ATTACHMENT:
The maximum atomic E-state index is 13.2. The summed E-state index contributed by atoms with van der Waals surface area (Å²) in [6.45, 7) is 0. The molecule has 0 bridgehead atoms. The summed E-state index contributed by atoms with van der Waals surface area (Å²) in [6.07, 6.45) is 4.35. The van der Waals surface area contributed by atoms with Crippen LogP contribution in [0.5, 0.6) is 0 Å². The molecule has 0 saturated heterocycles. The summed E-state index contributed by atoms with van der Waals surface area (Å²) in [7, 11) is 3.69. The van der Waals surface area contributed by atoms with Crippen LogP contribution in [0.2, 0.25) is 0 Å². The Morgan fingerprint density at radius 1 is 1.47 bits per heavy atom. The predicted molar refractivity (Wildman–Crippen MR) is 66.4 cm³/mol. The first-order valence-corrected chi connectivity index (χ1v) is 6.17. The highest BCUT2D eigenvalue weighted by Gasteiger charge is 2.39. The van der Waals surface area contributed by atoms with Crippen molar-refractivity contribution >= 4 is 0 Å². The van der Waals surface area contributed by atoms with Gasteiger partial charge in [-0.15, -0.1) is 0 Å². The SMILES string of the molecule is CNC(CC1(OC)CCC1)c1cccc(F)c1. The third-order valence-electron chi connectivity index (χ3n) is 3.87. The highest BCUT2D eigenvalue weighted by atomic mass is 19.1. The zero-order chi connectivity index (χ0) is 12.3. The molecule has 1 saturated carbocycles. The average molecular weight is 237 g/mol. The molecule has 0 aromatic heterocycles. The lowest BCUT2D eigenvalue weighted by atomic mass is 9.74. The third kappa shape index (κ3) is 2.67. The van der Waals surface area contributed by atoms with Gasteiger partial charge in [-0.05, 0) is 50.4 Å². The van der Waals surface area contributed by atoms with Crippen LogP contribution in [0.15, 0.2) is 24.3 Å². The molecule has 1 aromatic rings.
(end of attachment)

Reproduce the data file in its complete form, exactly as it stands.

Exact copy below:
The maximum atomic E-state index is 13.2. The summed E-state index contributed by atoms with van der Waals surface area (Å²) in [6.45, 7) is 0. The molecule has 0 bridgehead atoms. The summed E-state index contributed by atoms with van der Waals surface area (Å²) in [6.07, 6.45) is 4.35. The van der Waals surface area contributed by atoms with Crippen LogP contribution in [0.5, 0.6) is 0 Å². The molecule has 0 saturated heterocycles. The summed E-state index contributed by atoms with van der Waals surface area (Å²) in [7, 11) is 3.69. The van der Waals surface area contributed by atoms with Crippen LogP contribution in [0.2, 0.25) is 0 Å². The Morgan fingerprint density at radius 1 is 1.47 bits per heavy atom. The predicted molar refractivity (Wildman–Crippen MR) is 66.4 cm³/mol. The first-order valence-corrected chi connectivity index (χ1v) is 6.17. The highest BCUT2D eigenvalue weighted by Gasteiger charge is 2.39. The van der Waals surface area contributed by atoms with Crippen molar-refractivity contribution >= 4 is 0 Å². The van der Waals surface area contributed by atoms with Gasteiger partial charge in [-0.15, -0.1) is 0 Å². The SMILES string of the molecule is CNC(CC1(OC)CCC1)c1cccc(F)c1. The third-order valence-electron chi connectivity index (χ3n) is 3.87. The highest BCUT2D eigenvalue weighted by atomic mass is 19.1. The zero-order chi connectivity index (χ0) is 12.3. The molecule has 1 saturated carbocycles. The average molecular weight is 237 g/mol. The molecule has 0 aromatic heterocycles. The lowest BCUT2D eigenvalue weighted by atomic mass is 9.74. The third kappa shape index (κ3) is 2.67. The van der Waals surface area contributed by atoms with Gasteiger partial charge in [-0.05, 0) is 50.4 Å². The van der Waals surface area contributed by atoms with Crippen LogP contribution in [0.15, 0.2) is 24.3 Å². The molecule has 1 aromatic rings.